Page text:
Livestock & animals

The Department of Primary Industries and Regional Development supply chain support, research and development and rigorous biosecurity systems underpin the economic success of Western Australia’s livestock industries. In 2011/12, the WA livestock industries contributed 26% of the state’s agriculture, fisheries and forestry production, worth approximately $2 billion at the farm gate.

WA is a world leader in live exports, super fine wool production and dryland sheep and grain systems. Both cattle and sheep systems are focused on export markets to Asia and the Middle East. WA also has innovative, world-class integrated dairy and pork industries meeting local and South East Asian demand for safe, fresh milk and pork. The WA poultry industry is growing strongly as a result of increasing domestic consumption.

Global demand for high-quality, safe animal protein and products produced according to high animal welfare standards will continue to rise in coming years. Increasingly DAFWA will partner with industry -- locally, nationally and internationally -- in transformational business projects to capitalise on this demand.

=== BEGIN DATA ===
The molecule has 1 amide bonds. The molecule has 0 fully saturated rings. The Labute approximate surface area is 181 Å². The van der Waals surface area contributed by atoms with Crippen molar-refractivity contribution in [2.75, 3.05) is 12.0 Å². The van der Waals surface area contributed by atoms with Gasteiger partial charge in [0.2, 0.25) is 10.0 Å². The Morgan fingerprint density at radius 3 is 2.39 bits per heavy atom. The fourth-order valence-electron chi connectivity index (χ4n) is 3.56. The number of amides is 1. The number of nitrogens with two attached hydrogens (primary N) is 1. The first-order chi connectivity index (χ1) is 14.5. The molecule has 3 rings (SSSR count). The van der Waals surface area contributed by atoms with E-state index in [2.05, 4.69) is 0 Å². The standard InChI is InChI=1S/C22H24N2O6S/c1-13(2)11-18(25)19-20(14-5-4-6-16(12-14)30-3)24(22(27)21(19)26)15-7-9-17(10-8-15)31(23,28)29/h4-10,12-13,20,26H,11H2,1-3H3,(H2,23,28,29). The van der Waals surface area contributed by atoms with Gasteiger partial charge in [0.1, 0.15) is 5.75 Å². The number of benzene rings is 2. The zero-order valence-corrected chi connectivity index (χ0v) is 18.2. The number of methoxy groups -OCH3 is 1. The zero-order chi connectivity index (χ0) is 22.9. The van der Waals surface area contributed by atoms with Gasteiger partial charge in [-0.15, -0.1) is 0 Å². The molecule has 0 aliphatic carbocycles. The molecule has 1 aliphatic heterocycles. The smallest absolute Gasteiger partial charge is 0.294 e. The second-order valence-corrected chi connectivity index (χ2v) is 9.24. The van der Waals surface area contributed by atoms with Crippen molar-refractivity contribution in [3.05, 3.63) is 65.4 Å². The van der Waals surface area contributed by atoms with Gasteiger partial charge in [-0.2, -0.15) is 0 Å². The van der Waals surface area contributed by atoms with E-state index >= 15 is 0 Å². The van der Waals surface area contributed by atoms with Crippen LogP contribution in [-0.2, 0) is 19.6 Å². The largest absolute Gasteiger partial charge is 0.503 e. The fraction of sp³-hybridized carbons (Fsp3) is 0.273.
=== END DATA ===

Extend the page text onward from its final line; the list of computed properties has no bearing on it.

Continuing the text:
Articles

  • Consol lovegrass is a persistent, drought-tolerant, tufted perennial suited to well drained, sandy and loamy soils.

  • The Department of Primary Industries and Regional Development (DPIRD) regulates standards for livestock feed including labelling so that meat, milk and eggs produced from WA livestock are safe for

  • Correct labelling of livestock feed is a important part of keeping Western Australia livestock free of harmful chemical residues and free from diseases such as mad cow disease. 

  • This tool can be used to work out the lowest cost of a number of different sheep feeds.

  • Annual ryegrass toxicity (ARGT) is an often fatal poisoning of livestock that consume annual ryegrass infected by the bacterium Rathayibacter toxicus (formerly known as Clavibacter tox

  • Severe skin itching in humans can be caused by bites from species of straw itch mite.

  • As a landholder it is important to plan ahead for the coming season.

  • Crops can be grazed by cattle and go on to produce acceptable yields. Utilising crops for grazing can help fill the autumn-winter feed gap and reduce the cost of supplementary feeding.

  • Mycotoxins are secondary toxic chemical products produced by organisms of fungal origin.

  • There are a number of factors that may contribute to pigs having high backfat (P2) and therefore graded fatter than what is required by the market.

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